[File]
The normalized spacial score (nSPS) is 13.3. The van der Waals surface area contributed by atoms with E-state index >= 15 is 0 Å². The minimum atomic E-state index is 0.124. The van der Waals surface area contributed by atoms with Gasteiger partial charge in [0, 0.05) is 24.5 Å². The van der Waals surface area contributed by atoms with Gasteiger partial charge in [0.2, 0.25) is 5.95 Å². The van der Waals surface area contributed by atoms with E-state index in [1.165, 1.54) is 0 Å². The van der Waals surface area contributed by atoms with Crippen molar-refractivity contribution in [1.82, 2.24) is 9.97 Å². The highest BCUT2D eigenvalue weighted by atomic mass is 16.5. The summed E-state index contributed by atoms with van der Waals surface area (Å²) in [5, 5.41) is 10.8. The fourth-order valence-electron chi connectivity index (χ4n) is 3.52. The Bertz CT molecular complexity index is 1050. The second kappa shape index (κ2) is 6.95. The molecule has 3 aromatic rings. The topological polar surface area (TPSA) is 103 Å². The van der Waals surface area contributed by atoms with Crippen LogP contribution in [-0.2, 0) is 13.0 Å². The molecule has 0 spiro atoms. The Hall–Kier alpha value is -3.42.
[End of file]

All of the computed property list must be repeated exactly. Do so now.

The normalized spacial score (nSPS) is 13.3. The van der Waals surface area contributed by atoms with E-state index >= 15 is 0 Å². The minimum atomic E-state index is 0.124. The van der Waals surface area contributed by atoms with Gasteiger partial charge in [0, 0.05) is 24.5 Å². The van der Waals surface area contributed by atoms with Gasteiger partial charge in [0.2, 0.25) is 5.95 Å². The van der Waals surface area contributed by atoms with E-state index in [1.165, 1.54) is 0 Å². The van der Waals surface area contributed by atoms with Crippen molar-refractivity contribution in [1.82, 2.24) is 9.97 Å². The highest BCUT2D eigenvalue weighted by atomic mass is 16.5. The summed E-state index contributed by atoms with van der Waals surface area (Å²) in [5, 5.41) is 10.8. The fourth-order valence-electron chi connectivity index (χ4n) is 3.52. The Bertz CT molecular complexity index is 1050. The second kappa shape index (κ2) is 6.95. The molecule has 3 aromatic rings. The topological polar surface area (TPSA) is 103 Å². The van der Waals surface area contributed by atoms with Crippen LogP contribution in [-0.2, 0) is 13.0 Å². The molecule has 0 spiro atoms. The Hall–Kier alpha value is -3.42.